Armenia and Azerbaijan

Armenia and Azerbaijan
Armenia and Azerbaijan

The Armenian Soviet Socialist Republic and the Azerbaijan Soviet Socialist Republic were constituent members of the Soviet Union until its collapse in 1991 when the former became the Republic of Armenia and the latter the Azerbaijani Republic.

Armenia, as a part of the Soviet Union, saw a considerable period of peace. However, the intelligentsia of the area had suffered greatly during the rule of Joseph Stalin, with tens of thousands of Armenians being executed or deported. The tensions eased with the death of Stalin and the emergence of Nikita Khrushchev.

The next 25 years saw rising standards of living, with improvements in education and health care. Many of those exiled were also able to return. From the 1970s Western tourists started to visit Yerevan and some other parts of Armenia. With glasnost during the 1980s, the situation improved considerably.


Similarly, in Azerbaijan, there was suffering under Stalin, with some Azerbaijanis having supported the Germans during World War II. This also led to mass executions and deportations. During the 1950s Azerbaijan was transformed with the enlarging of the oil industry. This continued throughout the 1960s and helped provide money for an increase in civil engineering projects and infrastructure.

In 1988 the governing council of Karabakh, officially the Nagorno-Karabakh Autonomous Oblast, an enclave in Azerbaijan with 180,000 people, voted for unification with Armenia. Azerbaijanis, largely Shi’ite Muslims, then attacked the predominantly Christian Armenians at the Azerbaijani town of Sumgait.

There was an upsurge in nationalist sentiment in both republics, with 250,000 Azerbaijanis living in Armenia and 500,000 Armenians in Azerbaijan at the start of the dispute. Many of these fled, and to make the situation worse still, in December 1998, an earthquake hit northern Armenia, destroying most of the town of Spitak, and also hitting Leninakan and Kirovakan, killing 25,000 and leaving 500,000 homeless.

With a rise in Azerbaijani nationalism in 1989, the local government started blockading NagornoKarabakh and Armenia. In January 1990 the border between Nakhichevan and Iranian Azerbaijan was torn down, and Armenians in Baku, Azerbaijan’s capital, were massacred. With weapons stolen from army bases and depots, Armenian and Azerbaijani militia were soon fighting each other.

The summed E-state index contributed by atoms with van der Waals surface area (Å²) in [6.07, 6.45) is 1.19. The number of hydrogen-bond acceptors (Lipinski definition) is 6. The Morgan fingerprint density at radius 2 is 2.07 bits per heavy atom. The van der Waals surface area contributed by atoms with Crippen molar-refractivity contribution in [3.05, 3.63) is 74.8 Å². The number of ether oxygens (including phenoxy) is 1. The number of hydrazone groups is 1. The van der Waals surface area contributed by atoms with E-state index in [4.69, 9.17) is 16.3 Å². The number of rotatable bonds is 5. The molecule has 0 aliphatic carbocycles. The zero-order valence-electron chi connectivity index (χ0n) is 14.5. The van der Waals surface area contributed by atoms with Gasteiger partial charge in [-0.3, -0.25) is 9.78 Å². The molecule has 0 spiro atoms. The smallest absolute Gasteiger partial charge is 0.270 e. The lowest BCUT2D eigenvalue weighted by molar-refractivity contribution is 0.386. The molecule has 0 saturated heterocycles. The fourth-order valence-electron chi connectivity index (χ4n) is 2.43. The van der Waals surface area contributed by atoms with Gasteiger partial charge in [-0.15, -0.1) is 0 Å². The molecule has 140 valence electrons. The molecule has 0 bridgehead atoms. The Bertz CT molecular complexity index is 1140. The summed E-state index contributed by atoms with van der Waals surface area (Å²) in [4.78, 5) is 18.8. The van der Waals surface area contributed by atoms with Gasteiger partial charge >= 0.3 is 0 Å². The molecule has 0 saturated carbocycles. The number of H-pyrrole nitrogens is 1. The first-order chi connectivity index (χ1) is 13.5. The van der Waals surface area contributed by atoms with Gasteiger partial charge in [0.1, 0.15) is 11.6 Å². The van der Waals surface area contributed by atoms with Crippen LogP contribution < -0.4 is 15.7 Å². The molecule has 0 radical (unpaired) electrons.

The Soviet army was sent in and managed to fight its way into Baku, with hundreds dying. The Communists won the elections for the Azerbaijan Supreme Soviet (parliament) in 1990, and on August 30, 1991, Azerbaijan declared independence. Armenia followed suit on September 23. Full independence came about on December 25, with the formal dissolution of the Soviet Union.

In Azerbaijan, Ayaz Mutalibov, leader under the Communists, became president, remaining in that position until May 18, 1992, when Isa Gambarov took over as acting president. On June 16, 1992, Abulfez Elchibey became president, being replaced on June 24, 1993, by Heydar Aliyev, who was acting president until September 1, when he became president in his own right. The former Soviet politician Aliyev started to exploit the oil reserves of the country. He managed to reduce unemployment and establish closer relations with Turkey.

As he was dying, on October 15, 2003, his son, Ilham Aliyev, won the presidential election, for which he was the only candidate, and was sworn in as president 16 days later. In 1994 Azerbaijan became a member of the NATO Partnership for Peace, allying itself closely with the West, and since 2001 has been a member of the Council of Europe. In 2004 Azerbaijan joined the NATO Individual Partnership Action Plan.

Nearly 99 percent of the 94 percent who voted in the 1991 referendum supported independence for Armenia. It became an independent country later that year but suffered greatly from a blockade by Azerbaijan. This was made worse when Turkey also blockaded the country in April 1993 after Armenian forces launched a military offensive against Azerbaijan.

As Azerbaijan sought closer ties with the West, Armenia sought more engagement with the Russian Federation. Through intermediaries from the Organization for Security and Cooperation in Europe (OSCE), there has been an end to fighting in Nagorno-Karabakh, although there has been much political ferment with increasing unemployment and some 600,000 people leaving the country between 1992 and 1998.

Robert Kocharyan became acting president when Levon Ter-Petrosyan stepped down and has been president from April 9, 1998. During his time in office, there has been increasing dissatisfaction with the authoritarian way in which the country has been run, with dissidents being jailed and opposition parties banned.

In recent years, with economic problems plaguing the country, there has been the emergence of the Union of Right-Wing Forces that was founded in Yerevan on May 29, 2000. On March 21, 2002, at the Permanent Council meeting of the OSCE, Armenia once again reiterated its claims to Nagorno-Karabakh, with both governments now determined on a peaceful solution.